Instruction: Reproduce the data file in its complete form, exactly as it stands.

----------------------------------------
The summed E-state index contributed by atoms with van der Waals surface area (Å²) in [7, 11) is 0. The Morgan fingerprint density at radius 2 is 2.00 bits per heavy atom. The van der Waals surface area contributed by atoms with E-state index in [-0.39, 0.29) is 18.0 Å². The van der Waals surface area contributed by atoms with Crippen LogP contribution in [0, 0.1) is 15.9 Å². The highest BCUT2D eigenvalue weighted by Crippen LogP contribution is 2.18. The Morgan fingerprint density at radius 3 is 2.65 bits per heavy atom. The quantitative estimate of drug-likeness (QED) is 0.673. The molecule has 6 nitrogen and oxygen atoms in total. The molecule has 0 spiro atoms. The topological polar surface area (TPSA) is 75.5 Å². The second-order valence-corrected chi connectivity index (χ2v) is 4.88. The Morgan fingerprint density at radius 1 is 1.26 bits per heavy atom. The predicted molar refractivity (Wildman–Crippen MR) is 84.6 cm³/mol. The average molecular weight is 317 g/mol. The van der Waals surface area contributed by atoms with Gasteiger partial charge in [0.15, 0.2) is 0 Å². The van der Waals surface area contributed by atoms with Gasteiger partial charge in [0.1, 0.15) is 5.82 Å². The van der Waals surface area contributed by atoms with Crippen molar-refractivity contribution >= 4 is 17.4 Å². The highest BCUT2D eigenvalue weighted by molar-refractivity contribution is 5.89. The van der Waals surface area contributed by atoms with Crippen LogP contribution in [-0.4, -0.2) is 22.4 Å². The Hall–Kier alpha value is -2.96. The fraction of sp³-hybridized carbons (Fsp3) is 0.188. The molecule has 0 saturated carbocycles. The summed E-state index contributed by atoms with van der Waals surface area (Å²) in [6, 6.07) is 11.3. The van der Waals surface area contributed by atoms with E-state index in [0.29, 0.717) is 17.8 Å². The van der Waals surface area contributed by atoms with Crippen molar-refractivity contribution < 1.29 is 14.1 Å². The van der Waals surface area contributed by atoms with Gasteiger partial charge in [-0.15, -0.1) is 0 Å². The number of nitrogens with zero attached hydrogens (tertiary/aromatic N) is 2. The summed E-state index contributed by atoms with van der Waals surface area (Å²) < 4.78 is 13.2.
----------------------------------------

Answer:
The summed E-state index contributed by atoms with van der Waals surface area (Å²) in [7, 11) is 0. The Morgan fingerprint density at radius 2 is 2.00 bits per heavy atom. The van der Waals surface area contributed by atoms with E-state index in [-0.39, 0.29) is 18.0 Å². The van der Waals surface area contributed by atoms with Crippen LogP contribution in [0, 0.1) is 15.9 Å². The highest BCUT2D eigenvalue weighted by Crippen LogP contribution is 2.18. The Morgan fingerprint density at radius 3 is 2.65 bits per heavy atom. The quantitative estimate of drug-likeness (QED) is 0.673. The molecule has 6 nitrogen and oxygen atoms in total. The molecule has 0 spiro atoms. The topological polar surface area (TPSA) is 75.5 Å². The second-order valence-corrected chi connectivity index (χ2v) is 4.88. The Morgan fingerprint density at radius 1 is 1.26 bits per heavy atom. The predicted molar refractivity (Wildman–Crippen MR) is 84.6 cm³/mol. The average molecular weight is 317 g/mol. The van der Waals surface area contributed by atoms with Gasteiger partial charge in [0.15, 0.2) is 0 Å². The van der Waals surface area contributed by atoms with Gasteiger partial charge in [0.1, 0.15) is 5.82 Å². The van der Waals surface area contributed by atoms with Crippen molar-refractivity contribution >= 4 is 17.4 Å². The highest BCUT2D eigenvalue weighted by molar-refractivity contribution is 5.89. The van der Waals surface area contributed by atoms with Crippen LogP contribution in [-0.4, -0.2) is 22.4 Å². The Hall–Kier alpha value is -2.96. The fraction of sp³-hybridized carbons (Fsp3) is 0.188. The molecule has 0 saturated carbocycles. The summed E-state index contributed by atoms with van der Waals surface area (Å²) in [6, 6.07) is 11.3. The van der Waals surface area contributed by atoms with E-state index in [0.29, 0.717) is 17.8 Å². The van der Waals surface area contributed by atoms with Crippen molar-refractivity contribution < 1.29 is 14.1 Å². The van der Waals surface area contributed by atoms with Gasteiger partial charge in [-0.15, -0.1) is 0 Å². The number of nitrogens with zero attached hydrogens (tertiary/aromatic N) is 2. The summed E-state index contributed by atoms with van der Waals surface area (Å²) < 4.78 is 13.2.